MEDINA – A $50,000 grant from the Ohio Secretary of State’s Office should enhance security measures employed by the Medina County Board of Elections.
The one-time grants have been offered to election boards around the state to help implement high priority items identified by state officials concerned with cybersecurity issues.
Board of Elections Director Carol Lawler said cybersecurity has been a high priority for Ohio Secretary of State Frank LaRose, who was elected in 2018.
“We’ve always taken security seriously but Secretary of State LaRose has made it a big priority,” Lawler said.
“Security has been in our wheelhouse for the last couple of years,” said Pam Miller, president of the Board of Elections. “We’ve had an outside consultant and Homeland Security come in to take a look at things and we’ve taken steps to make sure we have a really safe system.”
Election security has drawn more attention around the country since claims of Russian interference in the 2016 presidential election. Since then, much has been said about preventing more intrusions in the next presidential election. Attempts to avoid interference in the 2020 election have included new, safer voting machines in Medina County and many other places around the country.
Election officials have also been taking other security measures behind the scenes. Some of those are illustrated in a directive LaRose issued to all county boards of election in June.
The Directive instructs county boards of elections on continuing action and outlines additional requirements that each board must take to enhance its overall election security and protect its information technology systems. The directive also explains the grant funding available to counties to enhance their infrastructure.
New security measures require the Board of Elections to utilize these services provided by the Department of Homeland Securities Election Infrastructure Information Sharing and Analysis Center:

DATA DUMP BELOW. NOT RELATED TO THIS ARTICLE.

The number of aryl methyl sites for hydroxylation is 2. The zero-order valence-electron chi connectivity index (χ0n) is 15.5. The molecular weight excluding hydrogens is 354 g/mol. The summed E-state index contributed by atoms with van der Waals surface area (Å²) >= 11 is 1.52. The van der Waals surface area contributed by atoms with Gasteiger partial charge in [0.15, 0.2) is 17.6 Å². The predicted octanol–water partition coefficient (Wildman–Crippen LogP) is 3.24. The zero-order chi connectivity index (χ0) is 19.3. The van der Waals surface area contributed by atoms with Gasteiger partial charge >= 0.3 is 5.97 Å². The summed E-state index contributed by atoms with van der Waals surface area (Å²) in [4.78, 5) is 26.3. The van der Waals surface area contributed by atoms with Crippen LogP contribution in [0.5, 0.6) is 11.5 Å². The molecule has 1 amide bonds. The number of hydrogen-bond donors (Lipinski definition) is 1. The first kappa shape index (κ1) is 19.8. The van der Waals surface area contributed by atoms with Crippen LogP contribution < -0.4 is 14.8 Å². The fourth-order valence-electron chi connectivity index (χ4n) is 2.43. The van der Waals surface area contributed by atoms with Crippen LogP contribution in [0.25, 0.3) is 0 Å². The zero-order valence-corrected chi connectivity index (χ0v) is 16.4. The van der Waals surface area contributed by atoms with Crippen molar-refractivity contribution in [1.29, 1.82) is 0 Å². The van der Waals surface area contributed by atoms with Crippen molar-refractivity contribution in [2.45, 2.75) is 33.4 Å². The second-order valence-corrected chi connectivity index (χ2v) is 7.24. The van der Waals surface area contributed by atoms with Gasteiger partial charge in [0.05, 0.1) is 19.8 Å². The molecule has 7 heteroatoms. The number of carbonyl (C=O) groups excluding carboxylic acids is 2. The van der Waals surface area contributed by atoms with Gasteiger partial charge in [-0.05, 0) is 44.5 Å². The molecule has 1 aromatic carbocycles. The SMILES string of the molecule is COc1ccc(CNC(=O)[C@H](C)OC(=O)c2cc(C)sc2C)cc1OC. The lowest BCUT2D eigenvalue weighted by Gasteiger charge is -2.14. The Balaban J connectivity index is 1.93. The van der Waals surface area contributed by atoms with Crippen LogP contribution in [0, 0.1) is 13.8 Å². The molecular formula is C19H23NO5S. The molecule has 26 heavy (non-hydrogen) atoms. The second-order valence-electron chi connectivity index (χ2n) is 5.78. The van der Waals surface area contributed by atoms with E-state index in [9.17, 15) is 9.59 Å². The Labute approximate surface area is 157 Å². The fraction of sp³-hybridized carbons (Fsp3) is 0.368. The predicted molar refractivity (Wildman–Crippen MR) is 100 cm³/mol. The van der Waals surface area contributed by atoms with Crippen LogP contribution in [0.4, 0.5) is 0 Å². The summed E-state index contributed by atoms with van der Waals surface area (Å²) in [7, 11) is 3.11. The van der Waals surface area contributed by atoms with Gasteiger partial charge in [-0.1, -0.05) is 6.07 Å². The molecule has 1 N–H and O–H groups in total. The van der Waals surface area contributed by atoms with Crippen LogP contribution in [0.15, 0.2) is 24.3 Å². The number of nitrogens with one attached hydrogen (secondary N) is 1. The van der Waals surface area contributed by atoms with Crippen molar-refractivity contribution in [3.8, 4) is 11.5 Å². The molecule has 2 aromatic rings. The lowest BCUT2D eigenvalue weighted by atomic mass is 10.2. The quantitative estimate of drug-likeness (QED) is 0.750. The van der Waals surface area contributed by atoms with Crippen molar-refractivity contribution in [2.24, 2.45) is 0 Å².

• Phishing Campaign Assessment, a six-week evaluation of an organization’s susceptibility and reaction to phishing emails of varying complexity that must be performed once a year;
• Vulnerability scanning of Internet accessible systems on a continual basis;
• Risk and vulnerability assessment of network security based on national threat vulnerability information;
• Remote penetration testing to identify vulnerabilities in externally accessible systems;
• Validated architectural design review of the communications and relationships between devices to identify communication flows.
• Cyber threat hunt on site at the board of elections to determine if a network compromise has occurred.
The Board of Elections has also been required to create an Election Infrastructure Security Assessment for the Center of Internet Security. That report was sent to LaRose’s office which created a list of “high priority” items the board needs to address. Those items are confidential but will hopefully be mitigated with the help of the $50,000 grant.
In addition, the Board of Elections must have representatives take part in online exercises conducted by Homeland Security and provide staff members with annual training on cybersecurity.
The Board of Election must also adopt a domain name ending in “.gov” or “.us” and employ the Domain-Based Message Authentication, Reporting and Conformance service to identify whether an email is from a legitimate source.
The Secretary of State has also provided boards of election with new computers containing the latest security software to use on the dedicated state fiber network.